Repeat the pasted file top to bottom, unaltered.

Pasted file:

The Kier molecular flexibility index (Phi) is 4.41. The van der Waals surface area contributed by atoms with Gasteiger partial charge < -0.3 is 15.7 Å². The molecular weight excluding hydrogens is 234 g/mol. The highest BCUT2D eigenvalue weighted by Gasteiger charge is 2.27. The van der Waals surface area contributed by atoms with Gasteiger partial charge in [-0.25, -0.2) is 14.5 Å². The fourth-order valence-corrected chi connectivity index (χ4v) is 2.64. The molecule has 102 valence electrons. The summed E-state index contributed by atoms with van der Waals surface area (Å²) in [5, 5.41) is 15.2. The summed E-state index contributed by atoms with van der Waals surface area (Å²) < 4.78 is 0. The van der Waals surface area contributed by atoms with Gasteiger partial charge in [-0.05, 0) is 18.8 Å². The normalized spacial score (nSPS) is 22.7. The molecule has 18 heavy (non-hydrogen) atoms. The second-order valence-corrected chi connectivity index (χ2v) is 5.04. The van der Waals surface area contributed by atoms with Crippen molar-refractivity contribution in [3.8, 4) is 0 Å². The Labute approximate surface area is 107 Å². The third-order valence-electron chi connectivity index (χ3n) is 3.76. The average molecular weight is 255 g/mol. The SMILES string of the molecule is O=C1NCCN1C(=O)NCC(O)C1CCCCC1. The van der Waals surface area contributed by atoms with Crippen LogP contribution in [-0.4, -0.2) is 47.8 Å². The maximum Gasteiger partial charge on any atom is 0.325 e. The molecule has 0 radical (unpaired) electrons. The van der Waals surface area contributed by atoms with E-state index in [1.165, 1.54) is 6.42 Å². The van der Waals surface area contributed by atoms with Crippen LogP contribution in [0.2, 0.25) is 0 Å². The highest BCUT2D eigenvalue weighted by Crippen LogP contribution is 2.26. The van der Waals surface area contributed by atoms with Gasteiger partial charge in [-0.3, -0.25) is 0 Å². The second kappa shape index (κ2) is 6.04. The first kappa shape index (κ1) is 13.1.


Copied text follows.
The Kier molecular flexibility index (Phi) is 4.41. The van der Waals surface area contributed by atoms with Gasteiger partial charge < -0.3 is 15.7 Å². The molecular weight excluding hydrogens is 234 g/mol. The highest BCUT2D eigenvalue weighted by Gasteiger charge is 2.27. The van der Waals surface area contributed by atoms with Gasteiger partial charge in [-0.25, -0.2) is 14.5 Å². The fourth-order valence-corrected chi connectivity index (χ4v) is 2.64. The molecule has 102 valence electrons. The summed E-state index contributed by atoms with van der Waals surface area (Å²) in [5, 5.41) is 15.2. The summed E-state index contributed by atoms with van der Waals surface area (Å²) < 4.78 is 0. The van der Waals surface area contributed by atoms with Gasteiger partial charge in [-0.05, 0) is 18.8 Å². The normalized spacial score (nSPS) is 22.7. The molecule has 18 heavy (non-hydrogen) atoms. The second-order valence-corrected chi connectivity index (χ2v) is 5.04. The van der Waals surface area contributed by atoms with Crippen molar-refractivity contribution in [3.8, 4) is 0 Å². The Labute approximate surface area is 107 Å². The third-order valence-electron chi connectivity index (χ3n) is 3.76. The average molecular weight is 255 g/mol. The SMILES string of the molecule is O=C1NCCN1C(=O)NCC(O)C1CCCCC1. The van der Waals surface area contributed by atoms with Crippen LogP contribution in [-0.4, -0.2) is 47.8 Å². The maximum Gasteiger partial charge on any atom is 0.325 e. The molecule has 0 radical (unpaired) electrons. The van der Waals surface area contributed by atoms with E-state index in [1.165, 1.54) is 6.42 Å². The van der Waals surface area contributed by atoms with Crippen LogP contribution in [0.2, 0.25) is 0 Å². The highest BCUT2D eigenvalue weighted by Crippen LogP contribution is 2.26. The van der Waals surface area contributed by atoms with Gasteiger partial charge in [-0.3, -0.25) is 0 Å². The second kappa shape index (κ2) is 6.04. The first kappa shape index (κ1) is 13.1.